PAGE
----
BASELINE DECEMBER 2007
R ETAIL PAYMENT TECHNOLOGIES ARE
undergoing radical change, as small fobs dangle
off key chains to pay for everything from gas
and tolls to books and coffee. Alternative online
payments are soaring in popularity—especially
a mong younger consumers—and cell phones across the world
are being used in place of credit cards to pay for meals, bicycles
and even automobiles.
The most exciting changes, though, are happening in
Europe and Asia. In the U.S., radical changes in payment form
factors are being stymied by a pair of payment prima donnas:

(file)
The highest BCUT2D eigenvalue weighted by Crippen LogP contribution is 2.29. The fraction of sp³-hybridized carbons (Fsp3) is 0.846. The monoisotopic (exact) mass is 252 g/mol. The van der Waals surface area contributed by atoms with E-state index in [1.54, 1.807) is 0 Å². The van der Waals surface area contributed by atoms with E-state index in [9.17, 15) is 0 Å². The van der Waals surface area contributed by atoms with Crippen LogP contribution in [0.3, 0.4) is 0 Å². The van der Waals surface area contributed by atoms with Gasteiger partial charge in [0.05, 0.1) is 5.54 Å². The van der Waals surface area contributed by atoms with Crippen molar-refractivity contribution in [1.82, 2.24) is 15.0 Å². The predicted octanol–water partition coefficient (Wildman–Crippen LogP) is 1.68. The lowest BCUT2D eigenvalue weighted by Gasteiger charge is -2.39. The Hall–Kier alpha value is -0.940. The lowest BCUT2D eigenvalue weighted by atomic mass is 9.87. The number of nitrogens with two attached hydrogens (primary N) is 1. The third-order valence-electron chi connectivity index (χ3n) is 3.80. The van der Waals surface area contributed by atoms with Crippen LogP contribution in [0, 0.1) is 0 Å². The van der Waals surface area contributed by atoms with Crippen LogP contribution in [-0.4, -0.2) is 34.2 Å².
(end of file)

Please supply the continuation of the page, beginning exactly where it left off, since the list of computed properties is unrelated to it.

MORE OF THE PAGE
the wireless carriers and the credit card companies.
Mobile payment efforts have been all but halted by U.S.
wireless carriers who want to maintain control over the devices
and healthy commissions on all mobile transactions. And the
credit card companies—which already garner retailers’ wrath
over processing fees—are
proving adapt at blocking
But that doesn’t stop
retailers from trying to
sidestep the dual obstructions.
When the 141-store
regional Pathmark supermarket chain unveiled
its combination loyalty and payment card
in October, it had
two distinct goals.
Pathmark wanted to
accelerate the checkout
process so it could process more purchases
per hour. The biggest
paying by check. The
supermarket also wanted
check and charge.
cell phone and
will save time for